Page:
He died peacefully at his home in Cambridge in the early hours of Wednesday, his family said.
The British scientist was famed for his work with black holes and relativity and wrote several popular science books including A Brief History of Time.
At the age of 22 Prof Hawking was given only a few years to live after being diagnosed with a rare form of motor neuron disease.
The illness left him in a wheelchair and largely unable to speak except through a voice synthesizer.
In a statement his children, Lucy, Robert and Tim, said: “We are deeply saddened that our beloved father passed away today.
“He was a great scientist and an extraordinary man whose work and legacy will live on for many years.”
They praised his “courage and persistence” and said his “brilliance and humor” inspired people across the world.
“He once said, ‘It would not be much of a universe if it wasn’t home to the people you love.’ We will miss him forever.”
A book of condolence has been opened at Gonville and Caius College in Cambridge, where Prof Hawking was a fellow.
Prof Hawking was the first to set out a theory of cosmology as a union of relativity and quantum mechanics.
He also discovered that black holes leak energy and fade to nothing – a phenomenon that would later become known as Hawking radiation.
Through his work with mathematician Sir Roger Penrose he demonstrated that Einstein’s general theory of relativity implies space and time would have a beginning in the Big Bang and an end in black holes.
The scientist gained popularity outside the academic world and appeared in several TV shows including The Simpsons, Red Dwarf and The Big Bang Theory.
— The Big Bang Theory (@bigbangtheory) March 14, 2018
His passing has left an intellectual vacuum in his wake. But it's not empty. Think of it as a kind of vacuum energy permeating the fabric of spacetime that defies measure. Stephen Hawking, RIP 1942-2018. pic.twitter.com/nAanMySqkt
— Neil deGrasse Tyson (@neiltyson) March 14, 2018
Remembering Stephen Hawking, a renowned physicist and ambassador of science. His theories unlocked a universe of possibilities that we & the world are exploring. May you keep flying like superman in microgravity, as you said to astronauts on @Space_Station in 2014 pic.twitter.com/FeR4fd2zZ5
— NASA (@NASA) March 14, 2018
People think it's an interesting coincidence that Stephen Hawking died on Pi Day https://t.co/pl0XlcTgvy
— TIME (@TIME) March 14, 2018
"Look up at the stars and not down at your feet. Try to make sense of what you see, and wonder about what makes the universe exist. Be curious." by Stephen #Hawking is my favourite quote ever.
It really makes me sad that humanity lost this genius man…💔#RIPHawking
— Lina Buschmann (@Khalina1301) March 14, 2018
Stephen Hawking died on Pi Day…..mind blown. So blown.
— FBCW Youth (@fbcw_youth) March 14, 2018
Intelligence is the ability to adapt to change.
-stephen hawking#RIPStevenHawking#RIP #quotestoliveby #quote #quotes #quotesaboutlife #motivationalquotes #motivation #believeinyourself #believe #اقتباسات #إقتباس_من_كتاب #إقتباس #حكمه pic.twitter.com/VzIQ6eHFUN
— Quotes – إقتباسات (@Quote_1002) March 14, 2018
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He was portrayed in both TV and film – recently by Oscar winner Eddie Redmayne in The Theory of Everything, which charted his rise to fame and relationship with his first wife, Jane.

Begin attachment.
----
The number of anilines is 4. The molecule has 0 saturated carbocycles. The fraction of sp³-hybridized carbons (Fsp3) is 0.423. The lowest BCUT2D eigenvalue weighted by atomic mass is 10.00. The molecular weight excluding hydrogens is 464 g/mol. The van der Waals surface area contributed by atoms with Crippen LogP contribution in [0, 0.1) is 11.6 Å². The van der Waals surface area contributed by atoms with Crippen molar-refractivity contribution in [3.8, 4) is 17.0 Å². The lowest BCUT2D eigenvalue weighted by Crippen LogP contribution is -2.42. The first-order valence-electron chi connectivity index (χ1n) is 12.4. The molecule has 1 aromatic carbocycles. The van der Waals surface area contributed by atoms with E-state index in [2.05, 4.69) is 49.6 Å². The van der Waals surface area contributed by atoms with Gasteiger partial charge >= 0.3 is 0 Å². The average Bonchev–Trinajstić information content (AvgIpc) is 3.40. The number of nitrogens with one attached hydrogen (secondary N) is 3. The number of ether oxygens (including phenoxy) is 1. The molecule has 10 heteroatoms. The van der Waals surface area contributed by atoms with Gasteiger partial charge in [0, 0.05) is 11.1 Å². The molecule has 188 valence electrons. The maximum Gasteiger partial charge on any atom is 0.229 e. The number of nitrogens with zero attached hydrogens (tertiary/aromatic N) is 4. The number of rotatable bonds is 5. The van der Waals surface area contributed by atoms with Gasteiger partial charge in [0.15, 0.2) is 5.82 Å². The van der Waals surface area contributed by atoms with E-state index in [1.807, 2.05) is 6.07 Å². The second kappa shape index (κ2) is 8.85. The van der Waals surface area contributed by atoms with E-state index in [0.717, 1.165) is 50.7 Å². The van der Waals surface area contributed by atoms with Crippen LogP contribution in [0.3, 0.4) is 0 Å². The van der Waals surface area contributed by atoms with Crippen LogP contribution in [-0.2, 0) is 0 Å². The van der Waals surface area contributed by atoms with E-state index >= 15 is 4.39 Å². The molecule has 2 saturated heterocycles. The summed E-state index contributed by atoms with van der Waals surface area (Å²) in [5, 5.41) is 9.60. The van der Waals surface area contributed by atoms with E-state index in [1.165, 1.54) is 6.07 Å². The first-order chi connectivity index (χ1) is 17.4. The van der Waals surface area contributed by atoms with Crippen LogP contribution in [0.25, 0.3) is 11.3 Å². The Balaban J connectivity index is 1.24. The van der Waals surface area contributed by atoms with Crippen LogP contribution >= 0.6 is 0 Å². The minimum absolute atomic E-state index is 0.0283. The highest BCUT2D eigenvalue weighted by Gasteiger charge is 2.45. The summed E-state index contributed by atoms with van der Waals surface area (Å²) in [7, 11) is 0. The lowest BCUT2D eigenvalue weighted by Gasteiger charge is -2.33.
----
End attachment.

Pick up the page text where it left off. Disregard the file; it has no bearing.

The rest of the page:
The actor paid tribute to him, saying: “We have lost a truly beautiful mind, an astonishing scientist and the funniest man I have ever had the pleasure to meet.”
Benedict Cumberbatch, who played Prof Hawking in a BBC drama, said he was “a true inspiration for me and for millions around the world”.
His most famous book – A Brief History of Time – has now shot to the top of the Amazon Best Sellers list.
The Motor Neuron Disease Association, of which Prof Hawking had been a patron since 2008, reported that its website had crashed because of an influx of donations to the charity.
Factfile: Stephen Hawking
Born 8 January 1942 in Oxford, England.
Earned place at Oxford University to read natural science in 1959, before studying for his PhD at Cambridge.
By 1963, was diagnosed with motor neuron disease and given two years to live.
Outlined his theory that black holes emit “Hawking radiation” in 1974.
In 1979, he became the Lucasian Professor of Mathematics at Cambridge – a post once held by Sir Isaac Newton.
Published his book A Brief History of Time in 1988, which has sold more than 10 million copies.
In the late 1990s, he was reportedly offered a knighthood, but 10 years later revealed he had turned it down over issues with the government’s funding for science.
With the Oxford mathematician Roger Penrose, he showed that if there was a Big Bang, it must have started from an infinitely small point – a singularity.
Black holes radiate energy known as Hawking radiation, while gradually losing mass. This is due to quantum effects near the edge of the black hole, a region called the event horizon.
He predicted the existence of mini-black holes at the time of the Big Bang. These black holes would have shed mass until they vanished, potentially ending their lives in an explosion that would release vast amounts of energy.
In the 1970s, Hawking considered whether the particles and light that enter a black hole were ultimately destroyed if the black hole evaporated. Hawking initially thought that this “information” was lost from the Universe. But the US physicist Leonard Susskind disagreed. These ideas became known as the information paradox. In 2004, Hawking conceded that the information must be conserved.